RICHMOND — Weeks after Gov. Terry McAuliffe urged Virginia’s Board of Health to reconsider strict rules imposed upon the state’s abortion clinics, the panel offered a public update Thursday on a lengthy review process that could result in repealing or rewriting the regulations — but could take years to complete.
In the review’s first phase, the Health Department has until Oct. 1 to write a report based on public feedback. Using the report to inform her decision, Marissa Levine, the state’s interim health commissioner, will decide whether the rules should be retained, amended or repealed. She will report her decision to the board in December, and board members won’t take action until next year. By then, McAuliffe (D) is expected to appoint more members who side with him on access to abortion.
McAuliffe appointed Levine to the post in February. If she decides that the rules should be amended, the governor and the board will have the chance to weigh in before the agency begins to develop new proposed regulations.
McAuliffe’s call for a review made good on his campaign promise to undo clinic regulations imposed under his predecessor, Robert F. McDonnell, with the support of former attorney general Ken Cuccinelli II, both Republicans.
The regulations — strict, hospital-style building rules — require the state’s 18 abortion clinics to widen hallways, add parking spaces and make other costly building renovations that abortion rights advocates say block access for women seeking care. Approved by the General Assembly in 2011, the rules are set to go into effect in some clinics this month.
Those opposed to abortion say the laws are needed to police the clinics, citing cases in which women have faced medical complications after the procedure.
Abortion rights advocates and opponents attended Thursday’s board meeting to reinforce their positions on the issue.
Shelly Abrams, who works at a Richmond-area abortion clinic, urged the state to overhaul the regulations, which she said “don’t do a thing but create paperwork nightmares for small, safe local business.”
“Let’s take out the architectural [rules] we now know would not have helped with a single citation. Let’s get it right this time,” she said.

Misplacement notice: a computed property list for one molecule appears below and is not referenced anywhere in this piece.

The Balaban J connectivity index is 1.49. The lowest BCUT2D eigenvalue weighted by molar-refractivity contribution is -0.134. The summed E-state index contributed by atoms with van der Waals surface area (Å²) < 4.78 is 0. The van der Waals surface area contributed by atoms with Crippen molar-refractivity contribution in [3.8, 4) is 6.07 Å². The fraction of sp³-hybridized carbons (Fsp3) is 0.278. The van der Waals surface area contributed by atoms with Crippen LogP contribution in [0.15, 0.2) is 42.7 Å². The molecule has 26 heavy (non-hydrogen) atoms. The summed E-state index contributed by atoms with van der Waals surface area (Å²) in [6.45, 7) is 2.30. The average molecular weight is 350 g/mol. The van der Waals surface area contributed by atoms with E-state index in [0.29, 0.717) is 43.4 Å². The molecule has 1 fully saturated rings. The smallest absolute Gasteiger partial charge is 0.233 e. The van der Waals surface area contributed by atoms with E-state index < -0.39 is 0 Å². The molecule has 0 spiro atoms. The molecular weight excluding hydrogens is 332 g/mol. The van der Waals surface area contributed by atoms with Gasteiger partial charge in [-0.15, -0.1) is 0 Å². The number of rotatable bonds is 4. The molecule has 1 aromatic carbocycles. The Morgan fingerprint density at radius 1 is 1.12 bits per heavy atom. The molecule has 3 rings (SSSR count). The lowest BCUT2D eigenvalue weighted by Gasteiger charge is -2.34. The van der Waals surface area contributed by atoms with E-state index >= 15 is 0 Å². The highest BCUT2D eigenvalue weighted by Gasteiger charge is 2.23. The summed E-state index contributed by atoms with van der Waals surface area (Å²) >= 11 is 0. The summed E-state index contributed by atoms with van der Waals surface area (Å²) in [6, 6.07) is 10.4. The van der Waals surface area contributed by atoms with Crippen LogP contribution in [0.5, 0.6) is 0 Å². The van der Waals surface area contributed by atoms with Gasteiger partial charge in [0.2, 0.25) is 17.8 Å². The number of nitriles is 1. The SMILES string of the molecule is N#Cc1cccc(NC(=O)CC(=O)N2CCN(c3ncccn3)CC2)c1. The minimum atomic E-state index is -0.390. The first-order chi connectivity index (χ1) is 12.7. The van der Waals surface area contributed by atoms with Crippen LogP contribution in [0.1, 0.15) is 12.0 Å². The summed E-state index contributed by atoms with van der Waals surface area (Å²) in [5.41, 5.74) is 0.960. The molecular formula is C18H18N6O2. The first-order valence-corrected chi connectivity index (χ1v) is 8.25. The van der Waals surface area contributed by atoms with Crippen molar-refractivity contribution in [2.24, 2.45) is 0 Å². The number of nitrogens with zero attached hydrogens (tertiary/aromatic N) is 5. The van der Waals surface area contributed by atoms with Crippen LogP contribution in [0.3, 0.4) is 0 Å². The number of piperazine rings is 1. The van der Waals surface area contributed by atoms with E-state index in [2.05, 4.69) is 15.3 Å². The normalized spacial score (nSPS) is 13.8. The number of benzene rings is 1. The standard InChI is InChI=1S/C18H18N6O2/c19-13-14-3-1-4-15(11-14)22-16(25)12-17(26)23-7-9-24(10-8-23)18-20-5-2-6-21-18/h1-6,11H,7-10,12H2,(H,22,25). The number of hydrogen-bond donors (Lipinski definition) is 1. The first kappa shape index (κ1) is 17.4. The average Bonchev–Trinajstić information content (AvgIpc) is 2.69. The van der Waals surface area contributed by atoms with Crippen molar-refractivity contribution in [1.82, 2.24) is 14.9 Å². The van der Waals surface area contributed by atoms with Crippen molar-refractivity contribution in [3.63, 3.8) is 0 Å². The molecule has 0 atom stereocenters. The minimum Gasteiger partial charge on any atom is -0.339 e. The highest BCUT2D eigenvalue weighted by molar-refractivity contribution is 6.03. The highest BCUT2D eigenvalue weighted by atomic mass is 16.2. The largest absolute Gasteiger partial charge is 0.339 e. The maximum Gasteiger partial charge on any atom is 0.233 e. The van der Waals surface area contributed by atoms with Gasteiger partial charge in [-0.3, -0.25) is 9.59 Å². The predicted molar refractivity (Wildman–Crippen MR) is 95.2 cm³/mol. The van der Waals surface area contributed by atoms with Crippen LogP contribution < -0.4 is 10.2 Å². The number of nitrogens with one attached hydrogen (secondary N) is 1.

Anna Scholl, executive director of ProgressVA, a progressive advocacy group, called on the state to rewrite the regulations.
“The original regulatory process was hijacked by political ideologues who were intent on using these regulations to shut down women’s access to comprehensive reproductive care,” she said.
Victoria Cobb, president of the Family Foundation of Virginia, praised the current rules and singled out a Virginia Beach clinic for a high complication rate that was revealed through regular inspection.
“These are great regulations,” she said after the meeting. “They’re doing what they’re supposed to do when there are deficiencies.”
Leslie Blackwell, regional coordinator of the antiabortion group Silent No More, said the rules are good for women who might not be considering safety standards when they seek out a clinic.
“The last thing you’re thinking about are sterile environments. Are these doctors, are these nurses, are they going to take care of me?” she said.
In the first executive directive of his term, McAuliffe in May called for expediting the usual review process, which wouldn’t have begun until as late as 2017. The governor also replaced five of the board’s 15 members in the hope of exerting his influence over the process.
The issue has a contentious history in Virginia. After legislators voted three years ago to regulate abortion clinics, the Board of Health, which was responsible for implementing the changes, voted to exempt existing clinics. But the board quickly reversed itself after Cuccinelli said his office would not defend board members if they were sued over a botched procedure. McDonnell certified the regulations in late 2012.
The board did not address McAuliffe’s indication last month that he hoped to find a way to soften the regulations to keep existing clinics open while the board completes its review.
Abortion rights activists have said that state health officials have the power to issue one-year variances to clinics that demonstrate they are trying to comply with the rules but cannot do so by deadline.
There is nothing in the regulations that would prohibit officials from granting a succession of one-year variances, the activists said.